Wine and Chocolate: A Memorable Match
The botanical name for the cacao tree, from which chocolate comes from, means “food of the gods.” During the month of February, most of us will increase our consumption of chocolate in honor of St. Valentine. Many wine lovers feel pairing wine with chocolate is a match made in heaven and, in many respects, wine and chocolate are quite similar.
Appearance, smell, in the mouth feelings, flavors and finish are all relevant when evaluating wine and chocolate. Sometimes the same aromas and flavors are found in both. Each can be described as light, full-bodied or strong, as well as fruity and spicy. Generally, wine can be red, white or pink while chocolate is dark, milk or white. Using your senses to experience wine and chocolate will help you discover great matches.
With so many wines and a seemingly endless amount of chocolate concoctions, the potential for heavenly matches appears unlimited. How do we make the most of our vast choices to create great wine and chocolate matches? We can apply a few basic rules when pairing wine with chocolate and the decadent desserts made with it. These rules take into consideration the sweetness, bitterness, acidity, strength, body, aroma, and flavor profiles.
Wine and Chocolate Pairing Rules
Compliment the dessert with wines that have similar aroma characteristics. Compliment the chocolate with wines that have complimentary characteristics.Match lighter, more elegant flavored chocolates with lighter-bodied wines.The stronger the chocolate, the more full- bodied the wine should be. Remember that generally, the wine should be at least as sweet as the dessert.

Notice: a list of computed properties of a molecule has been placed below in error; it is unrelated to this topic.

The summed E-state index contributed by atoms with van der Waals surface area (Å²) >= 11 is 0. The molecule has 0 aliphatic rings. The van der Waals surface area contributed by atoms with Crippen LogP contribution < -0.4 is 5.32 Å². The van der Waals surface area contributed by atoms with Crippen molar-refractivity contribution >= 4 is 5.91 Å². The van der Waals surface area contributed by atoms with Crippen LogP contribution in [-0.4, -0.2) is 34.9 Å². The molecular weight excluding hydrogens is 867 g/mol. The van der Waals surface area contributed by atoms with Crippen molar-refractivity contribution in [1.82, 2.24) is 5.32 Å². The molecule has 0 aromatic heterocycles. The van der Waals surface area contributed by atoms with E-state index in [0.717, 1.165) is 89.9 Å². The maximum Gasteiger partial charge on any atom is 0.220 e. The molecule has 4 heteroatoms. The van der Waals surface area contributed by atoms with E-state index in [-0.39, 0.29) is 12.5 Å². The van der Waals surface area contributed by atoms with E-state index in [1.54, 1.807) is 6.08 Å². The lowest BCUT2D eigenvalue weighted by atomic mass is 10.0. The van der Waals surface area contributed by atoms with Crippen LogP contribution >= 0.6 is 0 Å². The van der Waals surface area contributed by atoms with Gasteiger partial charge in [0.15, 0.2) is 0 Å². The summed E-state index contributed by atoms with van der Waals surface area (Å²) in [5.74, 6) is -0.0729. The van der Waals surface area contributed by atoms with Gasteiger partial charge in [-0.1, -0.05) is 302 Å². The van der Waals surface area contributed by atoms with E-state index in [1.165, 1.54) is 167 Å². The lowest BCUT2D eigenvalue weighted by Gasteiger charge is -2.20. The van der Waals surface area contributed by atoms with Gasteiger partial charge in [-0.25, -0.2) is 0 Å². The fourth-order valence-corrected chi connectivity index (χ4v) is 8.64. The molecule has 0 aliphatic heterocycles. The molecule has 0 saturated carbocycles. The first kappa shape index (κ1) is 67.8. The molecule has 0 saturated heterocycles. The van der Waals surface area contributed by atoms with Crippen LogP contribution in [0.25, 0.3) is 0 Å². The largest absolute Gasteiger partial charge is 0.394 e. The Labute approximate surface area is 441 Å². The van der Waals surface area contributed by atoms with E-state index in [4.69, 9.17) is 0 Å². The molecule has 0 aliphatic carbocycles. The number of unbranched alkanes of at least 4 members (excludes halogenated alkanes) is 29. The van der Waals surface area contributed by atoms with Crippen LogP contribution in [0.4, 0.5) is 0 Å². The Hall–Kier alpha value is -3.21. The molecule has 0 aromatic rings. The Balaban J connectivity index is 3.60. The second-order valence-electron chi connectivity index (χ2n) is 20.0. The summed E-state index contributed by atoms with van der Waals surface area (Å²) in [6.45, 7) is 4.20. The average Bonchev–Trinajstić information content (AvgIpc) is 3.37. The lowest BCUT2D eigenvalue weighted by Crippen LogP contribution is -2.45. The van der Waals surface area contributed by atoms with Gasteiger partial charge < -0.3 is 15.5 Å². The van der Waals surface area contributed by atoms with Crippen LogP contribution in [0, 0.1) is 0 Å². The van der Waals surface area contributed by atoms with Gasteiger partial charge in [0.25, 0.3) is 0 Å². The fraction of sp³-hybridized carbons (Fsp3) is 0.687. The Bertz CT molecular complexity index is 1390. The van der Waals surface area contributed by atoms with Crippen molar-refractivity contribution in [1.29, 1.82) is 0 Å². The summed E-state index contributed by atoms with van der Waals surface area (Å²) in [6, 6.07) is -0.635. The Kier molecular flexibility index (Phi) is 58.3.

Not all wines pair well with chocolate. When pairing, avoid the Sauvignon Blancs and Chardonnays. Lean towards sweet, fortified and red wines for best results. The wines that are most “chocolate-friendly” include Banyuls (a French dessert wine), ice and late harvest wines, sweet sherries, asti and Port. These pair well with chocolate because the wine is at least as sweet as the dessert. Asti pairs well with lighter desserts, while Banyuls and ruby, tawny or vintage Ports marry well with richer desserts. Strong dark chocolate does well with sweet wines and powerful reds such as Cabernet Sauvignon, Zinfandel and Merlot. Milk or sweet chocolate melts in your mouth with Muscat or Madeira. White chocolate and a Late Harvest wine or Moscato d’Asti create an equally enjoyable combination. The key is to experiment, have fun, and discover what you enjoy.
Wine and Chocolate
Pairing in Action
Inside Annapolis, DeLoache Chocolate is a company that creates amazing chocolate confections. Joanne DeLoache, the company’s Vice President, created a customized tasting kit for me to use during a tasting party. My guests participated in a blind tasting of six chocolates, following the instructions included with the tasting kit. The procedure for tasting chocolate is similar to that used in wine tasting. We tasted each of the wines with the chocolates and noted which pairings were extraordinary. Taste is personal, so there were several stars. We learned about the chocolate, where it was from, manufactured and how the percentage of cocoa affects taste. Needless to say, everyone had a great time. Who wouldn’t? This is a fabulous activity you can do at home.
Real Wine and
Don Quixote Reserva 2000 Tempranillo (Spain) & Ecuador Nacional (Ecuador)
Apex Merlot 2000 (Washington, USA)
& Tanzanie (East Africa)
Les Clos de Paulilles Banyuls Rimage 2003 (France) & Columbian (Columbia) or Sur del Lago (Venezuela)
Quinta De Ventozelo Porto (Portugal)
& Callebaut Select Milk (Venezuela)
or Grand Cru Caraque (Venezuela
If you would like a chocolate
tasting kit visit www.delochoc.com or call (410) 268-8100.